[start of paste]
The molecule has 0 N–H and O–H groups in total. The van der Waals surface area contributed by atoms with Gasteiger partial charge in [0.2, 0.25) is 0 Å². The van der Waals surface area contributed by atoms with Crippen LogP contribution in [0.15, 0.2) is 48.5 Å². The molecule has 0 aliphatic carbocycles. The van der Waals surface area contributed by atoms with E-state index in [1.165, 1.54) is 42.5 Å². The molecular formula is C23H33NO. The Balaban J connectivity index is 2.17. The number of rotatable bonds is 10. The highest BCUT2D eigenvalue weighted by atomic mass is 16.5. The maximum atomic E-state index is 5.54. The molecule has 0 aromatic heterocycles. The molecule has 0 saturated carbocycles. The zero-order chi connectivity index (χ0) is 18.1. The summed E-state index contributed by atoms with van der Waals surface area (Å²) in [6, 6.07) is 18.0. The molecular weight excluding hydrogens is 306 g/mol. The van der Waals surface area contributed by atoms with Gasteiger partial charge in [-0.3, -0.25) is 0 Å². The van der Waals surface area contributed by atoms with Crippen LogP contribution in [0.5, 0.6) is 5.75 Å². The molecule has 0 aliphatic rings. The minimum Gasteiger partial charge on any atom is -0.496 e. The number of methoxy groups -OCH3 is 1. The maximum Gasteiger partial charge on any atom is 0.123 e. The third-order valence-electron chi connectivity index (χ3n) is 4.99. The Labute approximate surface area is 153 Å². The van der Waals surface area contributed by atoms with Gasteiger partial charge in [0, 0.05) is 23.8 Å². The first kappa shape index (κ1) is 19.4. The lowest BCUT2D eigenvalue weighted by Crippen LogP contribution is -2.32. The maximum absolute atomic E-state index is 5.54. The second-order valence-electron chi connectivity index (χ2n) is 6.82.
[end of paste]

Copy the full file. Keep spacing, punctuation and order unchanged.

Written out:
The molecule has 0 N–H and O–H groups in total. The van der Waals surface area contributed by atoms with Gasteiger partial charge in [0.2, 0.25) is 0 Å². The van der Waals surface area contributed by atoms with Crippen LogP contribution in [0.15, 0.2) is 48.5 Å². The molecule has 0 aliphatic carbocycles. The van der Waals surface area contributed by atoms with E-state index in [1.165, 1.54) is 42.5 Å². The molecular formula is C23H33NO. The Balaban J connectivity index is 2.17. The number of rotatable bonds is 10. The highest BCUT2D eigenvalue weighted by atomic mass is 16.5. The maximum atomic E-state index is 5.54. The molecule has 0 aromatic heterocycles. The molecule has 0 saturated carbocycles. The zero-order chi connectivity index (χ0) is 18.1. The summed E-state index contributed by atoms with van der Waals surface area (Å²) in [6, 6.07) is 18.0. The molecular weight excluding hydrogens is 306 g/mol. The van der Waals surface area contributed by atoms with Gasteiger partial charge in [-0.3, -0.25) is 0 Å². The van der Waals surface area contributed by atoms with Crippen LogP contribution in [0.5, 0.6) is 5.75 Å². The molecule has 0 aliphatic rings. The minimum Gasteiger partial charge on any atom is -0.496 e. The number of methoxy groups -OCH3 is 1. The maximum Gasteiger partial charge on any atom is 0.123 e. The third-order valence-electron chi connectivity index (χ3n) is 4.99. The Labute approximate surface area is 153 Å². The van der Waals surface area contributed by atoms with Gasteiger partial charge in [0, 0.05) is 23.8 Å². The first kappa shape index (κ1) is 19.4. The lowest BCUT2D eigenvalue weighted by Crippen LogP contribution is -2.32. The maximum absolute atomic E-state index is 5.54. The second-order valence-electron chi connectivity index (χ2n) is 6.82.